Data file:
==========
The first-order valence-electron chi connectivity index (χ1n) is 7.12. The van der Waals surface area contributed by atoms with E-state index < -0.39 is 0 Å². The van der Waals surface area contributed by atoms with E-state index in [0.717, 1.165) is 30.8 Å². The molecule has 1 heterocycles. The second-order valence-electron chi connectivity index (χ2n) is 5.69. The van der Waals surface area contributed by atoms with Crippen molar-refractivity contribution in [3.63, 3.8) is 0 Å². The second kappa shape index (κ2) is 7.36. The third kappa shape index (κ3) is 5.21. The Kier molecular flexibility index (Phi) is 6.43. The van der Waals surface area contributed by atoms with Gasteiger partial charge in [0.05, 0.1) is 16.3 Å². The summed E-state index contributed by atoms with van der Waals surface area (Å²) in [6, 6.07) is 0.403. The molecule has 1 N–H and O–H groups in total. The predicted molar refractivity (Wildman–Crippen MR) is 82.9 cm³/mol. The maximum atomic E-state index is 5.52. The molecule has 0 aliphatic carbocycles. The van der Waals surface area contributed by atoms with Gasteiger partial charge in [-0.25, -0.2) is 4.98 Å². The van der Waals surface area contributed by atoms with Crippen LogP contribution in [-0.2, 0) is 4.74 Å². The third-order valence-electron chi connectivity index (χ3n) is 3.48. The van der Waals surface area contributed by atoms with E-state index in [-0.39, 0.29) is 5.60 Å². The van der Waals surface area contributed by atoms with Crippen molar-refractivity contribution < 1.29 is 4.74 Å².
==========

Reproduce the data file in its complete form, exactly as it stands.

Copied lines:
The first-order valence-electron chi connectivity index (χ1n) is 7.12. The van der Waals surface area contributed by atoms with E-state index < -0.39 is 0 Å². The van der Waals surface area contributed by atoms with E-state index in [0.717, 1.165) is 30.8 Å². The molecule has 1 heterocycles. The second-order valence-electron chi connectivity index (χ2n) is 5.69. The van der Waals surface area contributed by atoms with Crippen molar-refractivity contribution in [3.63, 3.8) is 0 Å². The second kappa shape index (κ2) is 7.36. The third kappa shape index (κ3) is 5.21. The Kier molecular flexibility index (Phi) is 6.43. The van der Waals surface area contributed by atoms with Gasteiger partial charge in [0.05, 0.1) is 16.3 Å². The summed E-state index contributed by atoms with van der Waals surface area (Å²) in [6, 6.07) is 0.403. The molecule has 1 N–H and O–H groups in total. The predicted molar refractivity (Wildman–Crippen MR) is 82.9 cm³/mol. The maximum atomic E-state index is 5.52. The molecule has 0 aliphatic carbocycles. The van der Waals surface area contributed by atoms with Gasteiger partial charge in [-0.25, -0.2) is 4.98 Å². The van der Waals surface area contributed by atoms with Crippen LogP contribution in [-0.2, 0) is 4.74 Å². The third-order valence-electron chi connectivity index (χ3n) is 3.48. The van der Waals surface area contributed by atoms with E-state index in [-0.39, 0.29) is 5.60 Å². The van der Waals surface area contributed by atoms with Crippen molar-refractivity contribution < 1.29 is 4.74 Å².